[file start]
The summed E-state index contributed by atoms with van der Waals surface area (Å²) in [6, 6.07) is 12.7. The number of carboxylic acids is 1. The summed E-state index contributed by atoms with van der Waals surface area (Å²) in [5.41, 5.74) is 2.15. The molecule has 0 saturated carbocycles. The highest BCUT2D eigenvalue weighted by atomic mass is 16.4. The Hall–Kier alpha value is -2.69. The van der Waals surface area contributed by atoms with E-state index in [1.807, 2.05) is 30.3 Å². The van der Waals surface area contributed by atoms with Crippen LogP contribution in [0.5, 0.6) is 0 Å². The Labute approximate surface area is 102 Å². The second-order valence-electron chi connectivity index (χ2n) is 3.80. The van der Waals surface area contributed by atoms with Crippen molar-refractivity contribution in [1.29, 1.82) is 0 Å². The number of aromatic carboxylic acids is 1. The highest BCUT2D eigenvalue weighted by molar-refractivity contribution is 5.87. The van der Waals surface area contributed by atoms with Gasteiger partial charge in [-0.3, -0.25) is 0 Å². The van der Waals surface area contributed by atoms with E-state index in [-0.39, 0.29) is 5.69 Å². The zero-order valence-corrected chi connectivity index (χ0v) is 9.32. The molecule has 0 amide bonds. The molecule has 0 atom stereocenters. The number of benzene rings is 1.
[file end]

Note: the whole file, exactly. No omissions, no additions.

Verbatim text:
The summed E-state index contributed by atoms with van der Waals surface area (Å²) in [6, 6.07) is 12.7. The number of carboxylic acids is 1. The summed E-state index contributed by atoms with van der Waals surface area (Å²) in [5.41, 5.74) is 2.15. The molecule has 0 saturated carbocycles. The highest BCUT2D eigenvalue weighted by atomic mass is 16.4. The Hall–Kier alpha value is -2.69. The van der Waals surface area contributed by atoms with E-state index in [1.807, 2.05) is 30.3 Å². The van der Waals surface area contributed by atoms with Crippen LogP contribution in [0.5, 0.6) is 0 Å². The Labute approximate surface area is 102 Å². The second-order valence-electron chi connectivity index (χ2n) is 3.80. The van der Waals surface area contributed by atoms with Crippen molar-refractivity contribution in [1.29, 1.82) is 0 Å². The number of aromatic carboxylic acids is 1. The highest BCUT2D eigenvalue weighted by molar-refractivity contribution is 5.87. The van der Waals surface area contributed by atoms with Gasteiger partial charge in [-0.3, -0.25) is 0 Å². The van der Waals surface area contributed by atoms with E-state index in [-0.39, 0.29) is 5.69 Å². The zero-order valence-corrected chi connectivity index (χ0v) is 9.32. The molecule has 0 amide bonds. The molecule has 0 atom stereocenters. The number of benzene rings is 1.